Recently elected Ernest Shaw, a member of the board’s majority, said he agreed with Dorn’s conditions but limited his reasons for Fortune’s dismissal to a “lack of confidence in him,” failure to raise high school test scores substantially and insubordination in his refusal to place his suspension on the agenda.
Shaw said that despite the deep rift between the board majority and Fortune, he believes that Fortune could still be an effective administrator if reinstated.
‘Willing to Begin Anew’
“I’m willing to begin anew,” Shaw said. “I’m willing to look at where he is today, not where he was yesterday. We’ve had enough chaos and character assassination. If I had an eraser, I’d just erase the last two months out of my mind and look at everything fresh.”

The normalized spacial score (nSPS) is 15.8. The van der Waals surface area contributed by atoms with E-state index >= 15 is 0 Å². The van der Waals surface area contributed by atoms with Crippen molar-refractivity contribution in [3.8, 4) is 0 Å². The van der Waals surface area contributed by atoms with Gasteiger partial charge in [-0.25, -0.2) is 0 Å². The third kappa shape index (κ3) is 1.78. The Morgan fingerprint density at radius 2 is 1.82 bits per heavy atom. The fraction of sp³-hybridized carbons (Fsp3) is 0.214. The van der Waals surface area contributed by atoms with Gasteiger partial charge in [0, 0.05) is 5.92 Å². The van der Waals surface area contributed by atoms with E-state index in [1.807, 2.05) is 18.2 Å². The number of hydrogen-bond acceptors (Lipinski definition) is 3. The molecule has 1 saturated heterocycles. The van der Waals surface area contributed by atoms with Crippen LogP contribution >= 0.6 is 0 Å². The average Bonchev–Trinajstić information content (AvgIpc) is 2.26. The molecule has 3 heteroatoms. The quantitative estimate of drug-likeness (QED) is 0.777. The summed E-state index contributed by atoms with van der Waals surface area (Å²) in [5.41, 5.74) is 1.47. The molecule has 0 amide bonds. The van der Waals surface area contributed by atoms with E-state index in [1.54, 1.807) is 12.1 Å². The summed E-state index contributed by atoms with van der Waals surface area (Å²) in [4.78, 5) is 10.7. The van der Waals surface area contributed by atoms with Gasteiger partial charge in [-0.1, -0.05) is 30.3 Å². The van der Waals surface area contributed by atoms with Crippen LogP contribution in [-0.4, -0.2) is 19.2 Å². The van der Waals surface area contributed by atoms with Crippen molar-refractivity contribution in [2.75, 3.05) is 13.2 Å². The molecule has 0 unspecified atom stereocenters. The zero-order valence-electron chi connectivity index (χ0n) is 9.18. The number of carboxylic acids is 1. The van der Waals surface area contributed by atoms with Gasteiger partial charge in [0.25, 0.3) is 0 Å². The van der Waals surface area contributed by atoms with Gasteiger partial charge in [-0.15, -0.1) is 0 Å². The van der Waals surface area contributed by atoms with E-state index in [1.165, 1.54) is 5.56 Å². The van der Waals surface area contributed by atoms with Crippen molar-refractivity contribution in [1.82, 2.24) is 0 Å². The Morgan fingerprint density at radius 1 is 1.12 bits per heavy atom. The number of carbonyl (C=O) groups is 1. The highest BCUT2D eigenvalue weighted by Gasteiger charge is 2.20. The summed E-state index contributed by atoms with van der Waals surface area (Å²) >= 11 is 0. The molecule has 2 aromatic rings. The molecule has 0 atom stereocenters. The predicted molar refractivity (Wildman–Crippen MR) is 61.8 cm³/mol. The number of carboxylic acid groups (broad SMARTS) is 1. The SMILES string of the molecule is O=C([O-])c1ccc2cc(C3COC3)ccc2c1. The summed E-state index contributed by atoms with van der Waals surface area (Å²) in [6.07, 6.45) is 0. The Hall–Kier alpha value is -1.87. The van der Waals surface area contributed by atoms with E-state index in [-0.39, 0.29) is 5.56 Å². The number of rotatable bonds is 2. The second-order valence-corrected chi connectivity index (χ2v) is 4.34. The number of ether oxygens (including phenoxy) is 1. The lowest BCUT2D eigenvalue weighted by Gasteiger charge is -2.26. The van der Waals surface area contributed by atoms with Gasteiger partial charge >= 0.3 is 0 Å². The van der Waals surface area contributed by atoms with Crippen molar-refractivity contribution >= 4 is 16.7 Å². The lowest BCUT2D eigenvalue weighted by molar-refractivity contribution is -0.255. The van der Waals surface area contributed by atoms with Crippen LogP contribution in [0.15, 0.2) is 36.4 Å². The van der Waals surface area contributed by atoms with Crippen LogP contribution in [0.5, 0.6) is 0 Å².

Fortune said he had not been contacted about the board’s offer, nor had Dorn informed him of the reasons for his dismissal.
“Based on what others have told me he has accused me of, I challenge him to find the minutes of the meeting where he raised any of those concerns. That’s why we have school board meetings--so the board can give direction to the superintendent. If he can’t produce those minutes, it seems to me a little out of line to then fire someone over concerns that you have not voiced.”
Fortune said that regarding the contract bids and transfer of funds, “the district has always conformed to fair practices.”
“They made an arbitrary decision to fire the superintendent, and then more than a month later we get two or three trumped-up reasons trickled out to us. I think these charges were invented after the fact to lend credibility to a decision that was politically motivated and which now turns out to be unsupported by the general population.”